The Pennsylvania Center for the Book is thrilled to present Jim Woodring with the Lynd Ward Graphic Novel Prize for his graphic novel, Fran. Woodring will be 4 to 5:30 p.m. Wednesday, Nov. 19, in Foster Auditorium, 102 Paterno Library at Penn State. As described by the jury, "Hypnotic and subliminal while entertaining and compelling, ‘Fran's' dream world is at once familiar and unsettling, a conduit to mental states that, in many ways, only the graphic novel can achieve. Woodring's work poses a refreshing change from the trend towards wordy graphic memoir, entreating the reader to reckon with a world whose language we cannot capture in our own."
So you too can be transported to the Unifactor to visit Frank, Fran, Pupshaw and Pushpaw during Woodring's talk and acceptance speech. For more information about the PA Center for the Book and past winners, visit their site. The Paterno Library is located along intercampus road Curtin Rd and N. Allen Street. Grab your own copy of Fran today!
Joyce Farmer of Special Exits had the pleasure to announce Woodring as the recipient of this year's award. Sponsored by Penn State University Libraries and administered by the Pennsylvania Center for the Book, an affiliate of the Center for the Book at the Library of Congress, the Lynd Ward Graphic Novel Prize is presented annually to the best graphic novel, fiction or non-fiction, published in the previous calendar year by a living U.S. or Canadian citizen or resident. A prize of $2,500, the two volume set of Ward's six novels published by the Library of America, and a suitable commemorative will be presented to 2014 winner, Jim Woodring, for his book "Fran."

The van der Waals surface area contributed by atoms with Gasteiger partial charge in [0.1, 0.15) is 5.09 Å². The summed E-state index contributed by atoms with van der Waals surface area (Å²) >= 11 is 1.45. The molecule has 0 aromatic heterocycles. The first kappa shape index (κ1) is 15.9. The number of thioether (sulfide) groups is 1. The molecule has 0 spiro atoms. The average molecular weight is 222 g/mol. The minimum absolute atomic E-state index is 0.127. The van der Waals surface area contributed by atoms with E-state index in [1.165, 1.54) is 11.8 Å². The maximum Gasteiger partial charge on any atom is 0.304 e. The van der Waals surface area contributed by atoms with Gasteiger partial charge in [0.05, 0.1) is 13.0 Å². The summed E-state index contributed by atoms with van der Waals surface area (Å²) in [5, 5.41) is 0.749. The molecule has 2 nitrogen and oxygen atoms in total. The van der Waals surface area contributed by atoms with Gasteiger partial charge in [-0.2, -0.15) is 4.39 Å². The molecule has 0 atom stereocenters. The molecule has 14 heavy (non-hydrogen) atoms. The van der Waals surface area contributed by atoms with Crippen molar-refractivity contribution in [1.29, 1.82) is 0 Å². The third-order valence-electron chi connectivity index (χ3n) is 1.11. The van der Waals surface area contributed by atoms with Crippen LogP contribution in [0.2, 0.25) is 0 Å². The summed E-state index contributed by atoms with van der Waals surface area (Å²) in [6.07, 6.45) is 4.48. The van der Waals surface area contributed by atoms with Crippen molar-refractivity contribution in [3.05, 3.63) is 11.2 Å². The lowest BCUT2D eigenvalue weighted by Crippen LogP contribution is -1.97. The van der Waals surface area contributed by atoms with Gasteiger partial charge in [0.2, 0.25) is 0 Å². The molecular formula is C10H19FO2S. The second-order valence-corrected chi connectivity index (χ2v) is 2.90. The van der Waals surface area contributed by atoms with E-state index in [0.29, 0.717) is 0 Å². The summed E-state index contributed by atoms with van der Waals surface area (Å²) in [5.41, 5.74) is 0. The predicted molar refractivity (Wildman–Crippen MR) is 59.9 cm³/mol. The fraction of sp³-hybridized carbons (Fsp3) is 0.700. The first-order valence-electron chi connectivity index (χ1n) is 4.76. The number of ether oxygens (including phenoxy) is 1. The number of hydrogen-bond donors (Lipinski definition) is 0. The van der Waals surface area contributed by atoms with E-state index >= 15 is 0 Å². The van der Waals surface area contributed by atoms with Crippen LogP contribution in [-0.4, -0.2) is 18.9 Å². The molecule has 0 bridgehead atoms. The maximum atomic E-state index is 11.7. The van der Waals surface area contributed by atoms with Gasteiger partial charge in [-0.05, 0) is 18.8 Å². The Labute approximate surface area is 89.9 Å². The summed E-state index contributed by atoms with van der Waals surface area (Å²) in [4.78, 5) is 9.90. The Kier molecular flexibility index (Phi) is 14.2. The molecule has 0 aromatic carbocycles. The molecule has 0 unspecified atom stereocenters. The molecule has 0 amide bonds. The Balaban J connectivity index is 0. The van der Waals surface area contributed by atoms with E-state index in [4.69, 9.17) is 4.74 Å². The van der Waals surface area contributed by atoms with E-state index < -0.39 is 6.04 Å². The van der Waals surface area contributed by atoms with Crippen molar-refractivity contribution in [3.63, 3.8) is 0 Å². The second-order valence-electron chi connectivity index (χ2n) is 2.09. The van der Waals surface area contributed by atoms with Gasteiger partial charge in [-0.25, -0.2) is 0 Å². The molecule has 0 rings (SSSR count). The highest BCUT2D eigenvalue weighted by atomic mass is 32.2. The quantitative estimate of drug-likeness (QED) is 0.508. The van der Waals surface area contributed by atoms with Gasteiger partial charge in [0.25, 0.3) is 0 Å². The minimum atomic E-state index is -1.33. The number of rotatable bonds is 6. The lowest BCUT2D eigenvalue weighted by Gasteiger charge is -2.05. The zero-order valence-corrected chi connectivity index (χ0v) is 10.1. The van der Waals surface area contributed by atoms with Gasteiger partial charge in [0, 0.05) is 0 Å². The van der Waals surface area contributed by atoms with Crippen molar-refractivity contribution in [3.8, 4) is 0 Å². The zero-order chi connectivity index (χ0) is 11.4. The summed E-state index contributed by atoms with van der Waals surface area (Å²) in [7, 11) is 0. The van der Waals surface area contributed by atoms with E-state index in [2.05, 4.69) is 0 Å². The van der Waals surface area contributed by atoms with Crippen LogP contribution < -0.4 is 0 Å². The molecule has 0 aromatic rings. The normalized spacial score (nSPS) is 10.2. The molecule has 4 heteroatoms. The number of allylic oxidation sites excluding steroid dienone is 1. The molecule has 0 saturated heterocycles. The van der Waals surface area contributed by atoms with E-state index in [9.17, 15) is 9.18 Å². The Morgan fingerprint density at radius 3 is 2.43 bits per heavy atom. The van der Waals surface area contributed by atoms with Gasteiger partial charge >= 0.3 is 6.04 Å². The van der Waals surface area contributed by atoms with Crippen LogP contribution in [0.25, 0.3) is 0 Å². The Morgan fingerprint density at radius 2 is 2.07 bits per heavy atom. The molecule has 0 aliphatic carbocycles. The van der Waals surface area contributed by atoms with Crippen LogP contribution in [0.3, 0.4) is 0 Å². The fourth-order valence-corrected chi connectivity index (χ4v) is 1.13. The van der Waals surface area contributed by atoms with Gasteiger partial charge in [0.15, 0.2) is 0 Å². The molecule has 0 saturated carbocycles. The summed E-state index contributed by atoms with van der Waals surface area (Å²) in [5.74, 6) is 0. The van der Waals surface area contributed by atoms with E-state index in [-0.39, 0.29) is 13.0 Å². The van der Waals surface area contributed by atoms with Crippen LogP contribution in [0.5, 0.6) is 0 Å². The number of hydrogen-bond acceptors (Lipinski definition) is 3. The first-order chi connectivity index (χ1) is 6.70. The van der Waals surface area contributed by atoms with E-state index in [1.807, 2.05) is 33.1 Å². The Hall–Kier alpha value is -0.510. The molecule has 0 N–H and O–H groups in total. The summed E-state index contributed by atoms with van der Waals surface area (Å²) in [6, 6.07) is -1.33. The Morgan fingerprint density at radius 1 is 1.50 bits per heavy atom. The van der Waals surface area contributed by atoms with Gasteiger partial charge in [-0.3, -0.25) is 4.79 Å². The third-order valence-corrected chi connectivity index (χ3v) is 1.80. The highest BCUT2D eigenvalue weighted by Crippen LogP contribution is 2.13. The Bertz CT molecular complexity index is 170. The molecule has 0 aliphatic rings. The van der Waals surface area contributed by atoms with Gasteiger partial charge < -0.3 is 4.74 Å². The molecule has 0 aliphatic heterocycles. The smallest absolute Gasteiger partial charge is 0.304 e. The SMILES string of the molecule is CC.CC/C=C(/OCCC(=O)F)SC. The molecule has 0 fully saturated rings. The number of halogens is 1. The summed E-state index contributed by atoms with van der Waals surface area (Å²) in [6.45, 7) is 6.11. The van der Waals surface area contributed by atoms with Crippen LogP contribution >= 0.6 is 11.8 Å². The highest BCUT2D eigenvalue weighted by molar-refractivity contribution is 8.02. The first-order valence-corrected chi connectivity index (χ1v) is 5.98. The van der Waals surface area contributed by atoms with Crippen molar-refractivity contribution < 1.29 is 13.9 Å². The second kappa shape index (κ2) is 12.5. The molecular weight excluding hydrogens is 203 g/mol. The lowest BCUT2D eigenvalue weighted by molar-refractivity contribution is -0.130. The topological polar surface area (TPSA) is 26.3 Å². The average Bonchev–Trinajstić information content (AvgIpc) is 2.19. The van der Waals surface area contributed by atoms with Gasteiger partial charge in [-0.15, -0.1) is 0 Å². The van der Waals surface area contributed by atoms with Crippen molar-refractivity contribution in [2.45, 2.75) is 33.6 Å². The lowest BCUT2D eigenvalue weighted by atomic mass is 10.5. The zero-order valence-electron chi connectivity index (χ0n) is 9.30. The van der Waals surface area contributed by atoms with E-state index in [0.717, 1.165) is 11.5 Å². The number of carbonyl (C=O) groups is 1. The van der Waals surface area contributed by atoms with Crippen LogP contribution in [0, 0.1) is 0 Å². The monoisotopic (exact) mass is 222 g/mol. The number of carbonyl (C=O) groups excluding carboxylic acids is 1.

For more information about Woodring's presentation or if you have questions about the physical access provided or need to make arrangements for special accommodations at the Penn State site, contact Caroline Wermuth at
Paterno Library (at the intersection of Curtin Rd and N. Allen St) University Park, PA 16802
Meanwhile, Simon Hanselmann's Megahex is still on the list, two weeks in a row, making it one 'hot fortnight' for the people at the funny papers. So the lesson? 2014 loves anthropomorphic characters, be they child-appropriate or not. Pick up a copy of these two great to hold, even better to read graphic novels today!
On Saturday night, founder and co-publisher Gary Groth received the Genius Award in Literature from Seattle alt-weekly paper, The Stranger. (Photo above by Kelly O. of The Stranger). His competition was fierce but the force of the movement he created when he founded Fantagraphics with Mike Catron and soldiered on with Kim Thompson created a form of comics so prevalent. Paul Constant interviews Groth yet again after the event on comics at the Stranger's Slog: "Pop culture has become so stupefyingly banal that it's caught up with comics. It's kind of terrifying when you think about it," states Groth in reference to the multiple superhero movies, TV shows and comics popping up from here as far as the eye can see. Picture below by Short Run.
Associate Publisher Eric Reynolds was present at the Stranger Awards and commented, "It was a great night for Fantagraphics and for Seattle, and even though Gary's been completely insufferable since Saturday night, going on and on about 'genius this' and 'genius that,' blah blah blah, we're extremely proud of the big lug."
Eric, Kelly O. and Gary
Yes, indeed, we are so proud of Gary and happy to be a part of the everchanging landscape of comics, graphic novels and just damn good storytelling. VIVA COMICS and VIVA GROTH!